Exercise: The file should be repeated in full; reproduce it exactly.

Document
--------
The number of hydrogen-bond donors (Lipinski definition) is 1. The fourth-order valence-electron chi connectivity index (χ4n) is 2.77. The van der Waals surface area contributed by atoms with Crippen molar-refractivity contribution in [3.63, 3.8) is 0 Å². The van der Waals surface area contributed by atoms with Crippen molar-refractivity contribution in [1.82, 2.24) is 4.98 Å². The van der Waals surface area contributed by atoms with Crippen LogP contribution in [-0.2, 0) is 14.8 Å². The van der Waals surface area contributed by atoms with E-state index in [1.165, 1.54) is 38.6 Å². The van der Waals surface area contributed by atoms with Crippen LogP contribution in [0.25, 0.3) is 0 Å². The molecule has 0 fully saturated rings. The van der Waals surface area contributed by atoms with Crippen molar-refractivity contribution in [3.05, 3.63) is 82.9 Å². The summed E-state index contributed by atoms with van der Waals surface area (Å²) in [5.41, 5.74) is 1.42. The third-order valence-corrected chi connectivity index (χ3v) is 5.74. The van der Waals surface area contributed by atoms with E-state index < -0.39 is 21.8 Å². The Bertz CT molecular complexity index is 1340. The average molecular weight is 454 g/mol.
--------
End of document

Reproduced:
The number of hydrogen-bond donors (Lipinski definition) is 1. The fourth-order valence-electron chi connectivity index (χ4n) is 2.77. The van der Waals surface area contributed by atoms with Crippen molar-refractivity contribution in [3.63, 3.8) is 0 Å². The van der Waals surface area contributed by atoms with Crippen molar-refractivity contribution in [1.82, 2.24) is 4.98 Å². The van der Waals surface area contributed by atoms with Crippen LogP contribution in [-0.2, 0) is 14.8 Å². The van der Waals surface area contributed by atoms with E-state index in [1.165, 1.54) is 38.6 Å². The van der Waals surface area contributed by atoms with Crippen LogP contribution in [0.25, 0.3) is 0 Å². The molecule has 0 fully saturated rings. The van der Waals surface area contributed by atoms with Crippen molar-refractivity contribution in [3.05, 3.63) is 82.9 Å². The summed E-state index contributed by atoms with van der Waals surface area (Å²) in [5.41, 5.74) is 1.42. The third-order valence-corrected chi connectivity index (χ3v) is 5.74. The van der Waals surface area contributed by atoms with E-state index < -0.39 is 21.8 Å². The Bertz CT molecular complexity index is 1340. The average molecular weight is 454 g/mol.